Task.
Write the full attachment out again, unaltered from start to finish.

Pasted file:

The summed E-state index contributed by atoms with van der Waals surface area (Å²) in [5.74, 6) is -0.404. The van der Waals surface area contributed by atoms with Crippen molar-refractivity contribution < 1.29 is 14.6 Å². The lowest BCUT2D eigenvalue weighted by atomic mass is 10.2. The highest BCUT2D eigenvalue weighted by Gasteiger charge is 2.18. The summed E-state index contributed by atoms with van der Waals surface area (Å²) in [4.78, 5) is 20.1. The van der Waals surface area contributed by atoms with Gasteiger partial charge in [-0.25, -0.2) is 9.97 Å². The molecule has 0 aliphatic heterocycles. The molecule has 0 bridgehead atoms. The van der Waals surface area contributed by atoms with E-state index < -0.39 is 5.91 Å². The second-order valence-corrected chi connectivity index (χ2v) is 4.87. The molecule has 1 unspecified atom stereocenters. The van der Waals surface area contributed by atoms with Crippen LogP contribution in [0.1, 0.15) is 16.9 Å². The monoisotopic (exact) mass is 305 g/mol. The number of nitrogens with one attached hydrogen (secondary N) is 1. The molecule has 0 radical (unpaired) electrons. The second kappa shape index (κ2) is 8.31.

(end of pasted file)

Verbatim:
The summed E-state index contributed by atoms with van der Waals surface area (Å²) in [5.74, 6) is -0.404. The van der Waals surface area contributed by atoms with Crippen molar-refractivity contribution < 1.29 is 14.6 Å². The lowest BCUT2D eigenvalue weighted by atomic mass is 10.2. The highest BCUT2D eigenvalue weighted by Gasteiger charge is 2.18. The summed E-state index contributed by atoms with van der Waals surface area (Å²) in [4.78, 5) is 20.1. The van der Waals surface area contributed by atoms with Gasteiger partial charge in [-0.25, -0.2) is 9.97 Å². The molecule has 0 aliphatic heterocycles. The molecule has 0 bridgehead atoms. The van der Waals surface area contributed by atoms with E-state index < -0.39 is 5.91 Å². The second-order valence-corrected chi connectivity index (χ2v) is 4.87. The molecule has 1 unspecified atom stereocenters. The van der Waals surface area contributed by atoms with Crippen LogP contribution in [0.1, 0.15) is 16.9 Å². The monoisotopic (exact) mass is 305 g/mol. The number of nitrogens with one attached hydrogen (secondary N) is 1. The molecule has 0 radical (unpaired) electrons. The second kappa shape index (κ2) is 8.31.